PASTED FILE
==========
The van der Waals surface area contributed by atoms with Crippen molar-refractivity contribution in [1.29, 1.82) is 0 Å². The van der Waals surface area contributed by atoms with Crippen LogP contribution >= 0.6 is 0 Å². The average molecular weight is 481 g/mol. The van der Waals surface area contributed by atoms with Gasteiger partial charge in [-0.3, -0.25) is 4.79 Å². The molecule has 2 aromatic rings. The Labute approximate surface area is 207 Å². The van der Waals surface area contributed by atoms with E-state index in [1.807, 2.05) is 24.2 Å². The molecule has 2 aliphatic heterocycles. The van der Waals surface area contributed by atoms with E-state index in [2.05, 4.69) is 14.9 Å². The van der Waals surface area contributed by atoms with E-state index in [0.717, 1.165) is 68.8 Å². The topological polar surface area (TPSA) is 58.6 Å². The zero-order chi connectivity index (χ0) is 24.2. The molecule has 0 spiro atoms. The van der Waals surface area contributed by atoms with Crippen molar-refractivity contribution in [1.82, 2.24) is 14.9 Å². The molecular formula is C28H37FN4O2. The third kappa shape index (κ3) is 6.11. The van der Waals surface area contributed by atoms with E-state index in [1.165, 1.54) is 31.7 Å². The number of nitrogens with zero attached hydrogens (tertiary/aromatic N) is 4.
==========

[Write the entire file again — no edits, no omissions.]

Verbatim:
The van der Waals surface area contributed by atoms with Crippen molar-refractivity contribution in [1.29, 1.82) is 0 Å². The van der Waals surface area contributed by atoms with Crippen LogP contribution >= 0.6 is 0 Å². The average molecular weight is 481 g/mol. The van der Waals surface area contributed by atoms with Gasteiger partial charge in [-0.3, -0.25) is 4.79 Å². The molecule has 2 aromatic rings. The Labute approximate surface area is 207 Å². The van der Waals surface area contributed by atoms with E-state index in [1.807, 2.05) is 24.2 Å². The molecule has 2 aliphatic heterocycles. The van der Waals surface area contributed by atoms with E-state index in [2.05, 4.69) is 14.9 Å². The van der Waals surface area contributed by atoms with E-state index in [0.717, 1.165) is 68.8 Å². The topological polar surface area (TPSA) is 58.6 Å². The zero-order chi connectivity index (χ0) is 24.2. The molecule has 0 spiro atoms. The van der Waals surface area contributed by atoms with Crippen molar-refractivity contribution in [1.82, 2.24) is 14.9 Å². The molecular formula is C28H37FN4O2. The third kappa shape index (κ3) is 6.11. The van der Waals surface area contributed by atoms with E-state index in [1.165, 1.54) is 31.7 Å². The number of nitrogens with zero attached hydrogens (tertiary/aromatic N) is 4.